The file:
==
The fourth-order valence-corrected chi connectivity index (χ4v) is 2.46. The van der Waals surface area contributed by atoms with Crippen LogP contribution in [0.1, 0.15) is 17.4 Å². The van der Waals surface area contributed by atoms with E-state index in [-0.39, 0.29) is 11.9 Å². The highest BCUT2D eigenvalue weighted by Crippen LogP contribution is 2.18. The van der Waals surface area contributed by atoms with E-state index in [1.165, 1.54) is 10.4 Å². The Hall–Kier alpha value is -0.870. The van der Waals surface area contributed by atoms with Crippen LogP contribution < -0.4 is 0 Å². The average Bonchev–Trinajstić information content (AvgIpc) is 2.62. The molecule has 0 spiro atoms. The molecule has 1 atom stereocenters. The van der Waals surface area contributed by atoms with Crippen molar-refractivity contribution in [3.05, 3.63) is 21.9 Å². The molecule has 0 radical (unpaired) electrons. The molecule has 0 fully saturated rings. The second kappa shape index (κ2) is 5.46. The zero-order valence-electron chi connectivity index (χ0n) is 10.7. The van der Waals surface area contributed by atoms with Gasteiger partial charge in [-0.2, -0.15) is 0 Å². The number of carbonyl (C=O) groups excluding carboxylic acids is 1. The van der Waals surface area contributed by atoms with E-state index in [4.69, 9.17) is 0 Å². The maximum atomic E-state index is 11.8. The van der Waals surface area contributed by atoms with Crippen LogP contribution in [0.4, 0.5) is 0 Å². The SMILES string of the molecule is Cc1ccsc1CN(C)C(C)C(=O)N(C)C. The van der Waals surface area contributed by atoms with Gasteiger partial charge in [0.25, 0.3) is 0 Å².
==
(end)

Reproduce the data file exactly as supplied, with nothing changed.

The fourth-order valence-corrected chi connectivity index (χ4v) is 2.46. The van der Waals surface area contributed by atoms with Crippen LogP contribution in [0.1, 0.15) is 17.4 Å². The van der Waals surface area contributed by atoms with E-state index in [-0.39, 0.29) is 11.9 Å². The highest BCUT2D eigenvalue weighted by Crippen LogP contribution is 2.18. The van der Waals surface area contributed by atoms with E-state index in [1.165, 1.54) is 10.4 Å². The Hall–Kier alpha value is -0.870. The van der Waals surface area contributed by atoms with Crippen LogP contribution < -0.4 is 0 Å². The average Bonchev–Trinajstić information content (AvgIpc) is 2.62. The molecule has 0 spiro atoms. The molecule has 1 atom stereocenters. The van der Waals surface area contributed by atoms with Crippen molar-refractivity contribution in [3.05, 3.63) is 21.9 Å². The molecule has 0 radical (unpaired) electrons. The molecule has 0 fully saturated rings. The second kappa shape index (κ2) is 5.46. The zero-order valence-electron chi connectivity index (χ0n) is 10.7. The van der Waals surface area contributed by atoms with Gasteiger partial charge in [-0.2, -0.15) is 0 Å². The number of carbonyl (C=O) groups excluding carboxylic acids is 1. The van der Waals surface area contributed by atoms with E-state index in [4.69, 9.17) is 0 Å². The maximum atomic E-state index is 11.8. The van der Waals surface area contributed by atoms with Crippen LogP contribution in [0.4, 0.5) is 0 Å². The SMILES string of the molecule is Cc1ccsc1CN(C)C(C)C(=O)N(C)C. The van der Waals surface area contributed by atoms with Gasteiger partial charge in [0.25, 0.3) is 0 Å².